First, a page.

(Bloomberg) — India’s government appointed three new external members to the central bank’s committee that decides interest rates, allowing policy meetings to resume after last week’s delay.
The Finance Ministry on Monday announced the following names to the six-member Monetary Policy Committee of the Reserve Bank of India:
Ashima Goyal, a professor at the Mumbai-based Indira Gandhi Institute of Developmental ResearchJayanth R Varma, a professor of finance at the Indian Institute of Management in AhmedabadShashanka Bhide, an agricultural economist and a senior adviser with the National Council of Applied Economic Research in New Delhi
The new appointees will replace the three previous external MPC candidates whose terms expired with the last policy meeting in August. They’ll join three RBI officials on the committee, led by Governor Shaktikanta Das.
The government’s delay in selecting the new members meant the RBI didn’t have enough policy makers for its scheduled three-day interest-rate meeting that was due to begin Sept. 29, forcing the central bank to defer it, without explanation. The RBI hasn’t yet said when it will resume its policy meeting.
The delay fueled uncertainty for investors and bankers at a time when the central bank has been providing the bulk of the stimulus for an economy heading for its worst contraction in years. The RBI has cut borrowing costs by 115 basis points this year and pumped in billions of dollars of liquidity into the financial system.
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The three new MPC members have indicated in past comments their preference for monetary and fiscal stimulus and the need to support economic growth.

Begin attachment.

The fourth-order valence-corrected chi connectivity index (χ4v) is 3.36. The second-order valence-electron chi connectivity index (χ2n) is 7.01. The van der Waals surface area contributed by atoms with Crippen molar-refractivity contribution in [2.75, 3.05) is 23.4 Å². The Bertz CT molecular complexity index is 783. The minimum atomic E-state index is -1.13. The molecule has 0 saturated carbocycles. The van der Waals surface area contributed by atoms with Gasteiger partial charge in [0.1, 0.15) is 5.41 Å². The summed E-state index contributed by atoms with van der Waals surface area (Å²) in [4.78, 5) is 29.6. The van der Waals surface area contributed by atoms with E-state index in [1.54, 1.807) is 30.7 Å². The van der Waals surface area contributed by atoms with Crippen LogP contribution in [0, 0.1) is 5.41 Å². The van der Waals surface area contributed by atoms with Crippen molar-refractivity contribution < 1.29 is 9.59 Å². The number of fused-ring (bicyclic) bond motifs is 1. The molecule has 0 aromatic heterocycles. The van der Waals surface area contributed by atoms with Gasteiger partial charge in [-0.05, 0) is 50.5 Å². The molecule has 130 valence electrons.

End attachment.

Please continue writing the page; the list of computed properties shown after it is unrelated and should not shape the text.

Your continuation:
“We believe the new MPC members are likely more neutral-to-dovish in terms of their policy stance,” said Sonal Varma, chief economist for India and Asia, ex-Japan, at Nomura Holding Inc. in Singapore. “This could tilt the overall composition of the MPC slightly more in the dovish direction.”
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Goyal, a member of the Modi’s economic advisory council, wrote in a column in Business Line newspaper in early August that the RBI should look through the current spike in inflation due to temporary supply disruptions.
“Inflation expectations may be a bit unhinged now, but thin information gives a large impact to RBI’s communication,” she wrote. The central bank should instead focus on core inflation, which is expected to remain subdued, she said.
IIM’s Varma, who will be Goyal’s colleague on the MPC, wrote in a blog post in November that the RBI needs to consider some form of quantitative easing to improve the transmission of central bank rate cuts.
In an emailed response to questions in April, Bhide said he favored stimulus for the farming sector to improve food security and livelihoods.
With inflation still well above the 4% midpoint of the central bank’s 2%-6% target range, the RBI has recently taken a more cautious approach, keeping rates unchanged in August. Before the delay in last week’s MPC meeting, economists in a Bloomberg survey had predicted no change.
“We do not expect the new MPC to have any immediate impact on the policy outturn as inflation remains above the RBI’s upper threshold and activity has incrementally improved,” Nomura’s Varma said.
(Updates with additional detail of members and comment from economist.)
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